LAS VEGAS—No doubt about it. The top of the Vegas food chain is the domain of high rollers. But here's a secret: You don't have to spend big to eat big in this town. You can sample Guy Savoy's legendary artichoke truffle soup for just a few dollars, or take in the million-dollar view at Mix for the price of a cocktail. Stray off the Strip and head to the places the famous chefs hit when they're off duty -- including one of the country's best Thai restaurants. Here's a weekend's worth of fine dining for the every roller:
In a nondescript mall just east of the Strip, Lotus of Siam serves up the best northern Thai food on the West Coast and probably in the country. For the price of a bowl of soup at some of the Strip's top restaurants, you can feast on Thai dishes from the tremendously talented chef and owner, Saipin Chutima. Go straight to her a la carte menu and don't miss the northern-style sausage with basil, green papaya salad or steamed catfish in lotus leaf. The wine list is remarkable too: heavy on Austrian Rieslings and German Gewürztraminers, and put together by the sommeliers in town who love this place.
Lotus of Siam, 953 E. Sahara Ave., Las Vegas; (702) 735-3033; www.saipinchutima.com. Open for lunch 11:30 a.m. to 2:30 p.m. Monday through to Friday; for dinner 5:30 to 9:30 p.m. Monday through Friday and 5:30 to 10 p.m. Friday and Saturday. Main dishes, $8.95 to $22.95; most less than $15.
For a cup of espresso made short and strong, with a proper crema, head to the new Espressamente Illy coffee bar, the first of many to come in the U.S. from premier Italian coffee roaster Illy. The vibe is smart and urban (that's why so many vacationing Europeans make this their morning coffee spot). The morning pastries could be better, but if you require the jump-start of a truly ferocious latte, an extra shot of espresso is just a buck.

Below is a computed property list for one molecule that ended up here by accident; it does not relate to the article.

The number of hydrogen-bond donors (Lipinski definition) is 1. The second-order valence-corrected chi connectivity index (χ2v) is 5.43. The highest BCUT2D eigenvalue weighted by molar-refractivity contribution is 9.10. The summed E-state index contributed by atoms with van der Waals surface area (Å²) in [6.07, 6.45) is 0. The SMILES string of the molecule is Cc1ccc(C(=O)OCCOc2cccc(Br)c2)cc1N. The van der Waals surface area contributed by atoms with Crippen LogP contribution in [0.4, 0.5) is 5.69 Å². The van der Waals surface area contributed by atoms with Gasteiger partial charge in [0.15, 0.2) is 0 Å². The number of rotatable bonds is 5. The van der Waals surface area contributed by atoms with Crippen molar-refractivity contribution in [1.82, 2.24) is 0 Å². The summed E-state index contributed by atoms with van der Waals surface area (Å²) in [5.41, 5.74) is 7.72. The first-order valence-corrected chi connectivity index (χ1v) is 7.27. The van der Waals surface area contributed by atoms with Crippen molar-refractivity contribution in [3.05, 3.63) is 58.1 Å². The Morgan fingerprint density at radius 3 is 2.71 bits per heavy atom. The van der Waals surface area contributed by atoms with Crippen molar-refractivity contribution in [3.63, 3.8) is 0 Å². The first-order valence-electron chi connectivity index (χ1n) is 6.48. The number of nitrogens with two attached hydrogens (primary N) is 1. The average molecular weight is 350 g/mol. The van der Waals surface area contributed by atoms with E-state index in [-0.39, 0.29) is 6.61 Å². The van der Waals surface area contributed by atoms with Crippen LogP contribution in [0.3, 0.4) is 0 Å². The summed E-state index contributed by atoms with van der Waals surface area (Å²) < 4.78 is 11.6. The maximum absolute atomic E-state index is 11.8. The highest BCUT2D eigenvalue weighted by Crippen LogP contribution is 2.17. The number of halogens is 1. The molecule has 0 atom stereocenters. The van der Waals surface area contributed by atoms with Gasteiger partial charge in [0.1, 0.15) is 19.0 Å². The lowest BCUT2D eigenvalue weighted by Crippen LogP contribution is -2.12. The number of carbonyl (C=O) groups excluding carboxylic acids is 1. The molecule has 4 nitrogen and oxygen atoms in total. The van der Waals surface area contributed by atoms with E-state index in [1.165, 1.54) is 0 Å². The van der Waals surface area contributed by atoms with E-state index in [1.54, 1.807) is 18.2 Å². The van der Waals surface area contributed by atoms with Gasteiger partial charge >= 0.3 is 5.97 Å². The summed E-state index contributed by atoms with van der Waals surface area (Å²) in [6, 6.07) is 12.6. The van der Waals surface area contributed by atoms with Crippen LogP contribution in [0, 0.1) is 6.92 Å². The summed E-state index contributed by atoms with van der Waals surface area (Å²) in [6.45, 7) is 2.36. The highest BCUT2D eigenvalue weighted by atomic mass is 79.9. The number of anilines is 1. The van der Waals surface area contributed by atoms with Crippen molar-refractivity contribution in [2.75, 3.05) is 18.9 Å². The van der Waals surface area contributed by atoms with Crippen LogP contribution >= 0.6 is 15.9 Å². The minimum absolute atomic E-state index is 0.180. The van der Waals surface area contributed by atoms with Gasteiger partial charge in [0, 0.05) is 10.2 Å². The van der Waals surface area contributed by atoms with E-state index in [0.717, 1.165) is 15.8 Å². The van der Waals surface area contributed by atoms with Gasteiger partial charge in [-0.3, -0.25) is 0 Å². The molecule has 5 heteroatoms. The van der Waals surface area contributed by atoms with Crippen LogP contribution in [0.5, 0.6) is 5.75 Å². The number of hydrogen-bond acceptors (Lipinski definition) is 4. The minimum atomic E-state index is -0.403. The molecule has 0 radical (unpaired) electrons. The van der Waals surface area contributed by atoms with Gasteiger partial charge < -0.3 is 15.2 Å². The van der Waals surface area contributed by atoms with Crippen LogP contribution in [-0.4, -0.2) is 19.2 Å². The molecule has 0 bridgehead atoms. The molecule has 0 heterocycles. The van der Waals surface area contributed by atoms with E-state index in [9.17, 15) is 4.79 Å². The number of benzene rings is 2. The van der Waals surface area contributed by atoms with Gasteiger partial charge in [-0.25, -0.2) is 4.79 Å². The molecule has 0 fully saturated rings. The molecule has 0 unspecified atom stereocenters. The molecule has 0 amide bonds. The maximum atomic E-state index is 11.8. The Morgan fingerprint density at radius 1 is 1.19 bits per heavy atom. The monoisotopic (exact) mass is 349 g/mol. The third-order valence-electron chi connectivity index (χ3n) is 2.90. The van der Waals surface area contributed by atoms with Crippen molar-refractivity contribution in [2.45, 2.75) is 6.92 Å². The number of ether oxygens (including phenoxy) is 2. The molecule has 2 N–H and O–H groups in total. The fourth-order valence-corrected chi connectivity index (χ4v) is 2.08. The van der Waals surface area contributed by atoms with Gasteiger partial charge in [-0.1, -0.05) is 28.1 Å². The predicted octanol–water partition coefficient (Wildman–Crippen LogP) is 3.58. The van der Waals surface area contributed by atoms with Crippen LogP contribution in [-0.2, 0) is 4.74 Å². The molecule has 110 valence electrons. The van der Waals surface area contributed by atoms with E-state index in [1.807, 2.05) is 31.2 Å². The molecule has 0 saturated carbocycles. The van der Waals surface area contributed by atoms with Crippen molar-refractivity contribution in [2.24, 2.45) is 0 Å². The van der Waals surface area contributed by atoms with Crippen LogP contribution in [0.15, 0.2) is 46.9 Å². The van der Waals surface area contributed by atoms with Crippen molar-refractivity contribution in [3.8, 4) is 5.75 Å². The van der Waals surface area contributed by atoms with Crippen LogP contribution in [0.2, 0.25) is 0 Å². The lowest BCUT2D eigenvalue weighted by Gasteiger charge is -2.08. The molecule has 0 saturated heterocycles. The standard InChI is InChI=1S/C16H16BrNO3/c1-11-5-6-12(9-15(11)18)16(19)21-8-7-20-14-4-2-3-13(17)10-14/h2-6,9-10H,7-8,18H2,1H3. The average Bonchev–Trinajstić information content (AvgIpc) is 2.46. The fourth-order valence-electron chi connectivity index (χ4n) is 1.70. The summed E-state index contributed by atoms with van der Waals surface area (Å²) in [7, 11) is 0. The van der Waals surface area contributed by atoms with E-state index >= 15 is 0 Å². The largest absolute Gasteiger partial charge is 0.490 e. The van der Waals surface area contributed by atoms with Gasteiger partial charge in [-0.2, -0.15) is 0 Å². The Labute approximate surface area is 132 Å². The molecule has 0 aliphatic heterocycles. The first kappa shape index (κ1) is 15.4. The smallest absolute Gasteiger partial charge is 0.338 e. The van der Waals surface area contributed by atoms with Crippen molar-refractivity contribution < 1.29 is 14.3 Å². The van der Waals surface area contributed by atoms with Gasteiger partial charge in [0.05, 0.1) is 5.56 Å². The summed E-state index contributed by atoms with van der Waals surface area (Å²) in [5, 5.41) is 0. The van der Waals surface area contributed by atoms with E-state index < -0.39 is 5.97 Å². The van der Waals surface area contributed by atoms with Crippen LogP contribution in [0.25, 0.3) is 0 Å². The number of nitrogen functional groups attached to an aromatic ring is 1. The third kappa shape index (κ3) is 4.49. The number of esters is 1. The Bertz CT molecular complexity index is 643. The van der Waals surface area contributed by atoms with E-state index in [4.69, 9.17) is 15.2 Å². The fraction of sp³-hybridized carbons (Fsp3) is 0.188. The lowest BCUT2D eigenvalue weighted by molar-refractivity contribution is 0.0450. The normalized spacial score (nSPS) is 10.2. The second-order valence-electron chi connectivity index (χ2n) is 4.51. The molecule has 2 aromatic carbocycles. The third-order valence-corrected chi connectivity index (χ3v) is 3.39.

Espressamente Illy, Palazzo Resort Hotel Casino, 3325 Las Vegas Blvd. S., Las Vegas; (702) 869-2233. Open 6 a.m. to midnight Sunday through Thursday and 6 a.m. to 1 a.m. Friday and Saturday. Espresso drinks, $3.50 to $5.50.
For just $16, you can savor a cocktail and the million-dollar view of the Strip from the 64th-floor balcony of Mix Lounge. At Mix Restaurant next door, gourmands are paying big bucks for a lesser view and, OK, Michelin-starred French chef Alain Ducasse's worldly menu. Every night at the Lounge, a different DJ stirs up a musical mix. The cocktail of the moment? Violet, a mix of Absolut raspberry vodka, Hpnotiq, Chambord and pineapple juice.
Mix Lounge, Mandalay Bay, 3950 Las Vegas Blvd. S., Las Vegas; (702) 632-9500; mandalayplace.com/dining/mixlounge.aspx. Open 5 p.m. to 2 a.m. Monday through Thursday, 5 p.m. to 4 a.m. Friday and Saturday. Cocktails, $16. No cover before 10 p.m.; after 10 p.m., it's $10 Sunday through Tuesday, $12 Wednesday and Thursday, $20 Friday and Saturday.